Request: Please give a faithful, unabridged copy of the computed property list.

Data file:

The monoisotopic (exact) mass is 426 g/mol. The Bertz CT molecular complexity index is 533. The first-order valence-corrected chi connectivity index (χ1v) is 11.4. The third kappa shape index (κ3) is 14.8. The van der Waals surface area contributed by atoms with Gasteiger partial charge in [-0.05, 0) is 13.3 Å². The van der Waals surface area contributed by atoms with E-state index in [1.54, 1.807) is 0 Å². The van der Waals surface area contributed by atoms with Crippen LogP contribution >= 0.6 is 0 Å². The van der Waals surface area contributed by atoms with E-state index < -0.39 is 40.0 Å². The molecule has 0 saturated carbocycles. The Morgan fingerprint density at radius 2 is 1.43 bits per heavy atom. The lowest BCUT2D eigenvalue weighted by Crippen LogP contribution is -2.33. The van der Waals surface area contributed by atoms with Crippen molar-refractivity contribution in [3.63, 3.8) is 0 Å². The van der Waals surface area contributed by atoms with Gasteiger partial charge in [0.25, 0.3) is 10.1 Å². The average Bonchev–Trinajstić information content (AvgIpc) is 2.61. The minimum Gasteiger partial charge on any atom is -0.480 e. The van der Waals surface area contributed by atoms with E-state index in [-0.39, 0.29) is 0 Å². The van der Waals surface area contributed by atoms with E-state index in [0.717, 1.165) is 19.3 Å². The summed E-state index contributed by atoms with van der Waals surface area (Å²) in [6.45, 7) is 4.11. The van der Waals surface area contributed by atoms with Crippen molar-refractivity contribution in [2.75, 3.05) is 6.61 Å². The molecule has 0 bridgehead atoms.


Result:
The monoisotopic (exact) mass is 426 g/mol. The Bertz CT molecular complexity index is 533. The first-order valence-corrected chi connectivity index (χ1v) is 11.4. The third kappa shape index (κ3) is 14.8. The van der Waals surface area contributed by atoms with Gasteiger partial charge in [-0.05, 0) is 13.3 Å². The van der Waals surface area contributed by atoms with E-state index in [1.54, 1.807) is 0 Å². The van der Waals surface area contributed by atoms with Crippen LogP contribution >= 0.6 is 0 Å². The van der Waals surface area contributed by atoms with E-state index < -0.39 is 40.0 Å². The molecule has 0 saturated carbocycles. The Morgan fingerprint density at radius 2 is 1.43 bits per heavy atom. The lowest BCUT2D eigenvalue weighted by Crippen LogP contribution is -2.33. The van der Waals surface area contributed by atoms with Crippen molar-refractivity contribution in [3.63, 3.8) is 0 Å². The van der Waals surface area contributed by atoms with Gasteiger partial charge in [0.25, 0.3) is 10.1 Å². The average Bonchev–Trinajstić information content (AvgIpc) is 2.61. The minimum Gasteiger partial charge on any atom is -0.480 e. The van der Waals surface area contributed by atoms with E-state index in [-0.39, 0.29) is 0 Å². The van der Waals surface area contributed by atoms with E-state index in [0.717, 1.165) is 19.3 Å². The summed E-state index contributed by atoms with van der Waals surface area (Å²) in [6.45, 7) is 4.11. The van der Waals surface area contributed by atoms with Crippen molar-refractivity contribution in [2.75, 3.05) is 6.61 Å². The molecule has 0 bridgehead atoms.